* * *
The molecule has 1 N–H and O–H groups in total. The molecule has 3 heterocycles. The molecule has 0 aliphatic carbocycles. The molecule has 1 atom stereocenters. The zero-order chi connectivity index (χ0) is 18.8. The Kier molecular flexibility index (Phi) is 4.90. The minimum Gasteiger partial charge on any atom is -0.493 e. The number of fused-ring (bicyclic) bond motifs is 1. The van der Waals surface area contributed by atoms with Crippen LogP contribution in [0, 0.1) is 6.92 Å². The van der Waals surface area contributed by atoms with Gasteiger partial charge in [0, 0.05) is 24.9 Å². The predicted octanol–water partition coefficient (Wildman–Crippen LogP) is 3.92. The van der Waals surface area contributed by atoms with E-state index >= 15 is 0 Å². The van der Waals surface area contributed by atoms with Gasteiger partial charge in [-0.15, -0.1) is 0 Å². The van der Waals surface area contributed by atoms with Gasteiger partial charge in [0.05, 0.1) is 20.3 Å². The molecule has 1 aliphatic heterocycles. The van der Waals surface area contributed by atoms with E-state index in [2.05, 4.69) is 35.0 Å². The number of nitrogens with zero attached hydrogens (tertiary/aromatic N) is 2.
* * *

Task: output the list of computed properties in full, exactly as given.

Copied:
The molecule has 1 N–H and O–H groups in total. The molecule has 3 heterocycles. The molecule has 0 aliphatic carbocycles. The molecule has 1 atom stereocenters. The zero-order chi connectivity index (χ0) is 18.8. The Kier molecular flexibility index (Phi) is 4.90. The minimum Gasteiger partial charge on any atom is -0.493 e. The number of fused-ring (bicyclic) bond motifs is 1. The van der Waals surface area contributed by atoms with Crippen LogP contribution in [0, 0.1) is 6.92 Å². The van der Waals surface area contributed by atoms with Gasteiger partial charge in [0, 0.05) is 24.9 Å². The predicted octanol–water partition coefficient (Wildman–Crippen LogP) is 3.92. The van der Waals surface area contributed by atoms with E-state index >= 15 is 0 Å². The van der Waals surface area contributed by atoms with Gasteiger partial charge in [-0.15, -0.1) is 0 Å². The van der Waals surface area contributed by atoms with Gasteiger partial charge in [0.05, 0.1) is 20.3 Å². The molecule has 1 aliphatic heterocycles. The van der Waals surface area contributed by atoms with E-state index in [2.05, 4.69) is 35.0 Å². The number of nitrogens with zero attached hydrogens (tertiary/aromatic N) is 2.